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Snow levels on Mount Hood have been below average two years in a row, but that doesn't mean Portland faces drought.

There are many places in the world that can justifiably say they are struggling with drought this spring. Portland is not among those places.

It is easy to see why many people assume Portland is facing drought. Snow levels are below average throughout the Pacific Northwest. Drought has become a fact of life in California, where mandatory water conservation laws are tightening. Snow monitoring sites across Oregon are reporting record lows. Rural counties are declaring drought emergency. Farmers are rightfully concerned; skiers and snowboarders are rightfully bummed. The snow pack on Mount Hood at 6,000 feet is just 28 percent of normal.

But those factors do not add up to drought in Portland.

There is no drought in Portland. None.

Here's why:

  1. There is absolutely no connection between Mount Hood snow and Portland water. There is a massive misconception about the relationship between the snow level on Mount Hood and the water supply in the City of Portland. That relationship does not exist. Portland water comes from the Bull Run Watershed, a protected area completely separated from Mount Hood by a high ridge. Snow melting on Mount Hood does not enter the Bull Run Watershed. It drains into the Columbia River through the Sandy, the Zig Zag, the Salmon, White River, Hood River and other tributaries. To drain into the Bull Run Watershed, Mount Hood run-off would have to flow uphill.
  2. The Bull Run reservoirs are full. As Mount Hood regulars know, it has not been a poor winter for precipitation. We have gotten our share of rain, thank you very much. The problem has been temperature. That's why snow conditions have been awful/non-existent at Skibowl at 4,000 feet — but good at Palmer at 8,000 feet. Plenty of precip has fallen in recent months, and when that happens the Bull Run reservoirs fill quickly. According to Portland Water Bureau spokeswoman Jayme Cuti, "The drinking water reservoirs that serve the city are currently full and the amount of precipitation that has fallen in the watershed has been close to normal this year."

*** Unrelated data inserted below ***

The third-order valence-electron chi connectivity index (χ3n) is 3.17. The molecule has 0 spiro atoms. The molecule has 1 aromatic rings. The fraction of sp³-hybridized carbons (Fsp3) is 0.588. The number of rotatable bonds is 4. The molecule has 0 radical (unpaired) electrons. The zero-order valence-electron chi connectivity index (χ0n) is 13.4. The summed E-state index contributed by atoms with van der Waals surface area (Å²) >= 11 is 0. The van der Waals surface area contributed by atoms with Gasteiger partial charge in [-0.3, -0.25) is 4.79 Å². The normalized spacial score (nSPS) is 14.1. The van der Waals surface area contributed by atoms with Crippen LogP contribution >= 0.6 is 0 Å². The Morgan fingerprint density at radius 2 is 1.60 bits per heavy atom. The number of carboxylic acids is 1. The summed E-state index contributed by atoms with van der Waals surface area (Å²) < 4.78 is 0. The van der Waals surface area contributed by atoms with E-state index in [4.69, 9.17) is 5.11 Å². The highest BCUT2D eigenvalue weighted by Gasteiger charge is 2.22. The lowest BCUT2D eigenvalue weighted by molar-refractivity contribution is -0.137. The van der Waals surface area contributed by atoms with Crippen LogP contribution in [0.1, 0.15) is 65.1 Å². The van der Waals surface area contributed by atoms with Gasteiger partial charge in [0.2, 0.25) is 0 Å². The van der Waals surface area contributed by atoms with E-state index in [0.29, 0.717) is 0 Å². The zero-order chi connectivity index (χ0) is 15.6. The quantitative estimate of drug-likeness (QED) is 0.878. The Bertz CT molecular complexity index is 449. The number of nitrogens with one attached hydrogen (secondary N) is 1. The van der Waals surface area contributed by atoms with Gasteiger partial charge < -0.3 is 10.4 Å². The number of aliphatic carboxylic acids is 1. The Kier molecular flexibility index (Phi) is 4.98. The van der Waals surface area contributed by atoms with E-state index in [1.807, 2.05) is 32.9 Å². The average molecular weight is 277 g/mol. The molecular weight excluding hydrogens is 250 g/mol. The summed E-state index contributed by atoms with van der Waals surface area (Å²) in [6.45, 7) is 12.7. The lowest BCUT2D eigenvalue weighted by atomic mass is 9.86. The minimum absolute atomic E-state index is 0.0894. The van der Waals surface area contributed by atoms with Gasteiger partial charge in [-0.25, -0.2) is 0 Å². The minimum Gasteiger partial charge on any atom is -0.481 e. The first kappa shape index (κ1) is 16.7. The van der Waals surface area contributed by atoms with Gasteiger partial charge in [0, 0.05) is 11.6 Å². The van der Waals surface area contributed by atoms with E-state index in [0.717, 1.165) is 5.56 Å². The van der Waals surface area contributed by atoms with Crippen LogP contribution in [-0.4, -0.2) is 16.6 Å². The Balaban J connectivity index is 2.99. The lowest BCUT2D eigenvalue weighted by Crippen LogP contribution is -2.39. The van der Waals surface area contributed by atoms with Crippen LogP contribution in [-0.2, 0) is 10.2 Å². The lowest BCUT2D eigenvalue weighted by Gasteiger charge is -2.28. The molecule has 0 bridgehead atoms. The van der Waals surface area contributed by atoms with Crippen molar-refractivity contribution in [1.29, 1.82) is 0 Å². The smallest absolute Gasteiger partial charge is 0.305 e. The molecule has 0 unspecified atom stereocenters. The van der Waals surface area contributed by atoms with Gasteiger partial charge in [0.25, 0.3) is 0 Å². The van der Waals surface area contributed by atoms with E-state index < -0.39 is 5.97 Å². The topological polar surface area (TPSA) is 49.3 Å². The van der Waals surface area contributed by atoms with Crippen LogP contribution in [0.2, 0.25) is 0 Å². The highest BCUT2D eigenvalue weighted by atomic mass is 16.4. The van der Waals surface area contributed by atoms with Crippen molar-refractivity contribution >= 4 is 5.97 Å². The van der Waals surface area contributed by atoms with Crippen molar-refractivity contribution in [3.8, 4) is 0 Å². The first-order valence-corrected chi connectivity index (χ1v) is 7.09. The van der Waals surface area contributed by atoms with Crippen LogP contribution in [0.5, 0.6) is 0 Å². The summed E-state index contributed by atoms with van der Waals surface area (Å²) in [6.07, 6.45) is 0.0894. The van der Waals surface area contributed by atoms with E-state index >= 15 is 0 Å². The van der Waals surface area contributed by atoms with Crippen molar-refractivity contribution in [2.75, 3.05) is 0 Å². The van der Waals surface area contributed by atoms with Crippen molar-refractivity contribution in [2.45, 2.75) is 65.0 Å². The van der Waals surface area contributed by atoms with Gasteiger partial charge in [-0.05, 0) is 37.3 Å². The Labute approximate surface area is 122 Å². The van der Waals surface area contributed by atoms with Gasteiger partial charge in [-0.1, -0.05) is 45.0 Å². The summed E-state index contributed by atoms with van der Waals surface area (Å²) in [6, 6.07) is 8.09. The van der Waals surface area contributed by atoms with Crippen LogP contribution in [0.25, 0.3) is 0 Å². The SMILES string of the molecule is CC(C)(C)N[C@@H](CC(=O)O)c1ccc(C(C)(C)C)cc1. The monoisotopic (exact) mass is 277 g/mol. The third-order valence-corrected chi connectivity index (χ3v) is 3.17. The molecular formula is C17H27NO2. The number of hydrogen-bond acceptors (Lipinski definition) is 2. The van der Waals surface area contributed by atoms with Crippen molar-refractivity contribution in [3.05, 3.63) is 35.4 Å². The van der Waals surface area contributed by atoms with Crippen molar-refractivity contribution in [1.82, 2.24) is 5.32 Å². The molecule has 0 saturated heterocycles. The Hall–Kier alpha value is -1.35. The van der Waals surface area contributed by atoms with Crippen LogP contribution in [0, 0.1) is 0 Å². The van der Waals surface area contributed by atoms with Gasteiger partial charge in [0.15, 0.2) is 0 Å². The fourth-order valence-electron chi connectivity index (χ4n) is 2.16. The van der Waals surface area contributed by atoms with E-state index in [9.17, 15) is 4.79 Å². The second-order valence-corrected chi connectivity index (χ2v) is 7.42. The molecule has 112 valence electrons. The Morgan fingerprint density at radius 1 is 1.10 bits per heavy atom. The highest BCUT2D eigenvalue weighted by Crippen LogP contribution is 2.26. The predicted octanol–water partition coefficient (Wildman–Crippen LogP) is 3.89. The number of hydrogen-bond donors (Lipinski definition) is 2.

3. The Bull Run reservoirs replenish themselves quickly. If you think about it, modern Portland is quite lucky to have a water source like the Bull Run Watershed. It is 102 square miles of land, completely protected from human degradation. It sends water down to the city by gravity — no pumps required. And it receives massive amounts of rain — 135 inches a year. Dozens of creeks drain into the city's reservoirs, and a good spring rain or two can replenish the city's water supply in very little time. This is a far better source of drinking water than Mount Hood would be because Mount Hood is highly developed and not exactly pristine, with five ski resorts drawing more than a million visits per year.
  4. We've got a back-up. Even during the dry season in August and September, Portland rarely uses up all its Bull Run water supplies. But if it does, the city also has a back-up water source of well water near the Columbia River. This source near the Portland Airport is admittedly less pristine than the protected Bull Run, but it is a solid resource that plenty of other cities around the world wish they had. As Cuti explains, the Columbia South Shore well field can provide up to 90 million gallons a day of additional water supply during the summer if necessary.

My point is not to suggest that that people in Portland shouldn't conserve water. We should. Or to claim that the lack of snow is not a problem. It is. Or to pretend that climate change does not exist. It does.

I just want to say that the snow you see or don't see up on Mount Hood has absolutely nothing to do with the water that comes out of your faucet in Portland.

You can't call it a drought when there is plenty of water.

 

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